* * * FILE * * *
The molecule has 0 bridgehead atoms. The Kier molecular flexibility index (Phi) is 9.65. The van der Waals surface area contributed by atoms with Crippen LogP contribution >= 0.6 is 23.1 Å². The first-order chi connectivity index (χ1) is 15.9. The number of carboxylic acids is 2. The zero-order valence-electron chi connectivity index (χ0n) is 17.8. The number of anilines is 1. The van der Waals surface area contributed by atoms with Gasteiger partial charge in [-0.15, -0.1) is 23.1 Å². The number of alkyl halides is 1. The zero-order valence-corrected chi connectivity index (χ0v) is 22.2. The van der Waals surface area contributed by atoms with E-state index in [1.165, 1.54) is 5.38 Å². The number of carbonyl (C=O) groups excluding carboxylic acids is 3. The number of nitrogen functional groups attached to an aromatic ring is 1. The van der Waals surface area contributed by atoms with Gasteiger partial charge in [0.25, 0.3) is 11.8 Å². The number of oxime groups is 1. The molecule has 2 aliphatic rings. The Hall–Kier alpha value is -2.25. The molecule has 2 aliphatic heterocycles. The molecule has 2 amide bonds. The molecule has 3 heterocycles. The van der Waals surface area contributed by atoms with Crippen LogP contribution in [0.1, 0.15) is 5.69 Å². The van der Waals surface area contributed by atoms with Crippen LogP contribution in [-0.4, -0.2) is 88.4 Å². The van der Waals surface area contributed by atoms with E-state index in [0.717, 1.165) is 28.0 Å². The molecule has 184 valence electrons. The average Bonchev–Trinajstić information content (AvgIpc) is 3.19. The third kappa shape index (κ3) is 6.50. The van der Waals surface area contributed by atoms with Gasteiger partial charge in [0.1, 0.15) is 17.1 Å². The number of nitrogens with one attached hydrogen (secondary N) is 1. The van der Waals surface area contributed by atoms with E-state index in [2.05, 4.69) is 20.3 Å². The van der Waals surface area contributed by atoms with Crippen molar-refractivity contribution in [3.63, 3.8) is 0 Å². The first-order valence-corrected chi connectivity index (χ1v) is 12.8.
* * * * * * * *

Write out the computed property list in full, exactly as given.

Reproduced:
The molecule has 0 bridgehead atoms. The Kier molecular flexibility index (Phi) is 9.65. The van der Waals surface area contributed by atoms with Crippen LogP contribution >= 0.6 is 23.1 Å². The first-order chi connectivity index (χ1) is 15.9. The number of carboxylic acids is 2. The zero-order valence-electron chi connectivity index (χ0n) is 17.8. The number of anilines is 1. The van der Waals surface area contributed by atoms with Gasteiger partial charge in [-0.15, -0.1) is 23.1 Å². The number of alkyl halides is 1. The zero-order valence-corrected chi connectivity index (χ0v) is 22.2. The van der Waals surface area contributed by atoms with E-state index in [1.165, 1.54) is 5.38 Å². The number of carbonyl (C=O) groups excluding carboxylic acids is 3. The number of nitrogen functional groups attached to an aromatic ring is 1. The van der Waals surface area contributed by atoms with Gasteiger partial charge in [0.25, 0.3) is 11.8 Å². The number of oxime groups is 1. The molecule has 2 aliphatic rings. The Hall–Kier alpha value is -2.25. The molecule has 2 aliphatic heterocycles. The molecule has 2 amide bonds. The molecule has 3 heterocycles. The van der Waals surface area contributed by atoms with Crippen LogP contribution in [0.1, 0.15) is 5.69 Å². The van der Waals surface area contributed by atoms with Crippen LogP contribution in [-0.4, -0.2) is 88.4 Å². The van der Waals surface area contributed by atoms with E-state index in [0.717, 1.165) is 28.0 Å². The molecule has 184 valence electrons. The average Bonchev–Trinajstić information content (AvgIpc) is 3.19. The third kappa shape index (κ3) is 6.50. The van der Waals surface area contributed by atoms with Gasteiger partial charge in [0.1, 0.15) is 17.1 Å². The number of nitrogens with one attached hydrogen (secondary N) is 1. The van der Waals surface area contributed by atoms with E-state index in [2.05, 4.69) is 20.3 Å². The van der Waals surface area contributed by atoms with Crippen molar-refractivity contribution in [3.63, 3.8) is 0 Å². The first-order valence-corrected chi connectivity index (χ1v) is 12.8.